ABILENE – Texas Gov. Greg Abbott announced Friday afternoon that school districts across the state will remain closed through the end of the 2019-20 academic year as the state recovers from the COVID-19 pandemic and works on a soft re-opening of the state.
While urging Texans to continue to take precautions, Abbott said traditional public and charter schools should stay shuttered to help reduce spread of the novel Coronavirus. The order also covers institutions of higher education.
The Abilene ISD announced on Friday, March 13, that the district would shut down for three days (March 16-18) as the district prepared to return from Spring Break. The district then announced on Monday, March 16, that the closure would last the entire week (through March 20). Finally, on Wednesday, March 18, the district announced an indefinite shutdown as the state first began feeling the effects of the Coronavirus.
Friday’s announcement by the governor deals with only the physical closure of schools through the end of the academic year and not the online piece that most school districts in the state – including the AISD – are currently utilizing. Students in the AISD are still expected to continue their online learning through the scheduled end of the academic year on Friday, May 22, and that includes the mandatory turning in of assignments to teachers to monitor progress of all students.
“The community of Abilene has done a good job of trying to flatten the curve here and minimize the damage of this virus here in Abilene,” AISD Superintendent Dr. David Young said. “We certainly want to be good partners in that effort in everything we do as a school district. Our focus now is moving the education of our students forward with our online learning platform.”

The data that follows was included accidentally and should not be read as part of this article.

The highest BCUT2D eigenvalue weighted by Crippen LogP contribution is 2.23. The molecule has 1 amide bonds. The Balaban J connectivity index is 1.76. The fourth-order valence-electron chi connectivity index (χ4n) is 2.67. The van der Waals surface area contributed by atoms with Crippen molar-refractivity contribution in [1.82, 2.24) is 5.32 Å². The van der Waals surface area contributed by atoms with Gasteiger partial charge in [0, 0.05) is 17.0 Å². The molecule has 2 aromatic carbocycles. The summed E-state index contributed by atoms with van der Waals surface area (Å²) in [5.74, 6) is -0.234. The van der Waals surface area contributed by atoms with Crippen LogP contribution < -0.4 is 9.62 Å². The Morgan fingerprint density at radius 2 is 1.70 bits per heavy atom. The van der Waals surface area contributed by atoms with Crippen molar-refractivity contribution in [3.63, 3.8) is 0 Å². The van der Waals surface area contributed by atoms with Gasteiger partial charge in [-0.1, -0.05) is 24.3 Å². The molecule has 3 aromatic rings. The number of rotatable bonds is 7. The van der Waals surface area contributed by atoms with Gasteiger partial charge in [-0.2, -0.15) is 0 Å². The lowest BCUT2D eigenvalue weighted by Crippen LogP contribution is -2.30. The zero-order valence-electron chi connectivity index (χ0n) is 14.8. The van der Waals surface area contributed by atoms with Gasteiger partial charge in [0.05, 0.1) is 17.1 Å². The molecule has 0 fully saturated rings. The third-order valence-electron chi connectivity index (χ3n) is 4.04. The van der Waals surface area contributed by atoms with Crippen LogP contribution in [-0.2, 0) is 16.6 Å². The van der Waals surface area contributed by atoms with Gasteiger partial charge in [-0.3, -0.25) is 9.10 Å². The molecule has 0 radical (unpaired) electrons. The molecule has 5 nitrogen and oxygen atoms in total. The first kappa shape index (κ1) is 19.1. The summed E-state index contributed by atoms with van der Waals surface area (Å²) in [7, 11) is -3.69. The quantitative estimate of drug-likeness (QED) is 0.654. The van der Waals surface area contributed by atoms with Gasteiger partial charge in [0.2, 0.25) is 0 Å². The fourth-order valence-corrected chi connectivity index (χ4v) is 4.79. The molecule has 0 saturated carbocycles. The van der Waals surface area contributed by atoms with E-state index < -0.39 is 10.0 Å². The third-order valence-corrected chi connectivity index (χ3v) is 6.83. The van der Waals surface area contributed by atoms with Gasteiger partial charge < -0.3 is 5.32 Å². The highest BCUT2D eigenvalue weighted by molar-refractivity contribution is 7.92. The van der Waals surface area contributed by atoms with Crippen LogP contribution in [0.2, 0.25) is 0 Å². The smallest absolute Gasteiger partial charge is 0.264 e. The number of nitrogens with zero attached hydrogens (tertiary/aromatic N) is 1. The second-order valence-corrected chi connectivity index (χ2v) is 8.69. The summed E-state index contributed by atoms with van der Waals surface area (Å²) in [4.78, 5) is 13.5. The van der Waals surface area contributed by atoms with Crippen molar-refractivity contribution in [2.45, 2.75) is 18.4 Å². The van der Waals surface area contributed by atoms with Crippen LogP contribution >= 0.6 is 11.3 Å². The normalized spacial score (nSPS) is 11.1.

One of the casualties of the school closure and soft re-opening of the state is the AISD’s May 23 graduation ceremonies, which are being postponed to a later date this summer. Young said that while some plans are evolving for an online ceremony, the district is also looking at the possibility of in-person ceremonies at Showell Stadium in mid-July. However, those plans are, for now, tentative and will have to follow federal, state and local guidelines and be vetted by local health officials before they are finalized.
“I know how much this hurts each of our seniors and their parents, and how much they’re missing out on at the end of their high school careers.” Young said. “I have a graduating senior myself and I know how much we’ve all missed, so our family shares the frustration and disappointment other seniors and their parents feel in how this senior year has ended. However, we are looking at alternative plans for graduation, Top 25 announcement and awards ceremonies and hope to have information on those plans very soon.”